JUN 05, 2021 3:31 PM PDT

Did Heat from Asteroids Provide the Building Blocks for Life on Earth?

WRITTEN BY: Annie Lennon

Researchers from Kobe University in Japan have found that heat generated by the impact of small astronomical bodies could enable aqueous alteration (when minerals inside a rock change due to a chemical reaction with water) and organic solid formation on the surface of asteroids. This, they say, could increase the number of prospective astronomical bodies capable of bringing water and other building blocks of life to Earth. 

It is generally thought that water and organic substances arrived on Earth from a comet or asteroid impacting the planet. While organic substances that have experienced aqueous alteration have been found in meteorites, the heat source for the chemical reactions that lead to aqueous alteration and organic solid formation inside asteroids has remained unknown. 

Recently, a theory has gained attention involving the possibility that the impact heat generated when a small astronomical body hits an asteroid may be a possible heat source for these chemical reactions. However, up until, there had been no studies to investigate this theory. 

The researchers in the present study aimed to change this with their recent investigation of the relationship between the impact heat generated on an asteroid and the impact’s characteristics. To do so, they used gypsum (a soft sulfate mineral made of calcium sulfate dihydrate) to imitate an asteroid and accelerated projectiles towards it at high impact velocities of between 1lm/s to 5km/s using the university’s two-stage horizontal gas gun.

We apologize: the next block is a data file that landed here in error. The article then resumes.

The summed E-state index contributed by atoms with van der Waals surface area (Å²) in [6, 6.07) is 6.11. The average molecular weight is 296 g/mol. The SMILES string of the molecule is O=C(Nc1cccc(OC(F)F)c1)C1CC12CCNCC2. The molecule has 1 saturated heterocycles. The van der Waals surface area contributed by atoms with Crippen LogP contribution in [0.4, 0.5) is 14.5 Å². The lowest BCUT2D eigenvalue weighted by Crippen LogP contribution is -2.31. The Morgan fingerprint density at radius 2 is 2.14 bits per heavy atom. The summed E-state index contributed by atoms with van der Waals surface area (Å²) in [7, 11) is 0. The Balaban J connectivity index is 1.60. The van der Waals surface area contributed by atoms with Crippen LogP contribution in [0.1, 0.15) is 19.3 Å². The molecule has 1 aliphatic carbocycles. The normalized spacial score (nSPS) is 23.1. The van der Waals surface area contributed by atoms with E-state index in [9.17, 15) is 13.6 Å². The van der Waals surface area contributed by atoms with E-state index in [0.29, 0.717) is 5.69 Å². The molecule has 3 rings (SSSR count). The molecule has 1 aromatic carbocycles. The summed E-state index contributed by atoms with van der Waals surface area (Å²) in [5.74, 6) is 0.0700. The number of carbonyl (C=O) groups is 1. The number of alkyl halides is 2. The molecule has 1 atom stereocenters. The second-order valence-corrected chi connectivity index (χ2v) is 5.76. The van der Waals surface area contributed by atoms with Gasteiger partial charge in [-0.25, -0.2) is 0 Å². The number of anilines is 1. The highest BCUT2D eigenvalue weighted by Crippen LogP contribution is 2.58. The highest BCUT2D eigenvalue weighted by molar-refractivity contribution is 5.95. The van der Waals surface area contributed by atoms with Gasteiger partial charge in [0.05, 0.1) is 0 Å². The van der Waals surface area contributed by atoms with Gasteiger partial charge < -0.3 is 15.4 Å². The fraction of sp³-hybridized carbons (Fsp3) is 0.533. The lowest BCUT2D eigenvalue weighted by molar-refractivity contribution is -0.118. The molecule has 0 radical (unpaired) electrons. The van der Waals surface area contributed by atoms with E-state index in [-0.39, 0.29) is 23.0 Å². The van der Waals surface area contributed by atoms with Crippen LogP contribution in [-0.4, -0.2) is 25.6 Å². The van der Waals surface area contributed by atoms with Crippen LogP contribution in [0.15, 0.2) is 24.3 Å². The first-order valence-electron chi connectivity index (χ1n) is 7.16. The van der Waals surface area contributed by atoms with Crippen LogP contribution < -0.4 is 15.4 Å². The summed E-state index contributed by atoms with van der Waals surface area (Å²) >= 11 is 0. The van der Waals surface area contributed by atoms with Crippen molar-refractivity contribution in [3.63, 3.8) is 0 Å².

Multiple thermocouples were set in the gypsum target to measure the temperature changes after each impact. Throughout the experiment, the researchers varied the size, density and impact speed of the projectiles, as well as the position of the thermocouples, to understand the differences in heat duration according to the characteristics of each impact. 

From their experiment and subsequent calculations, the researchers found that aqueous alteration could happen if a crater with a radius of over 20km was formed within 2 astronomical units (the distance between the center of the Sun to Earth) from the Sun. They further predicted that a smaller crater of 100m radius on an asteroid within 4 astronomical units of the Sun (the location of most asteroids) could heat up to 100°C, and thus support organic solid formation. 

The researchers also noted that if a crater with a radius of over 1km is formed within 2 astronomical units of the Sun, its circumference could heat up to 0°C, also a sufficient temperature for organic solids to form. 

The research team now hopes to examine samples returned from asteroid exploration missions. Any samples containing aqueously altered minerals or organic samples could provide evidence of the effects of impact heating. 

 

Sources: EurekAlertNature

About the Author
University College London
Annie Lennon is a writer whose work also appears in Medical News Today, Psych Central, Psychology Today, and other outlets. When she's not writing, she is COO of Xeurix, an HR startup that assesses jobfit from gamified workplace simulations.
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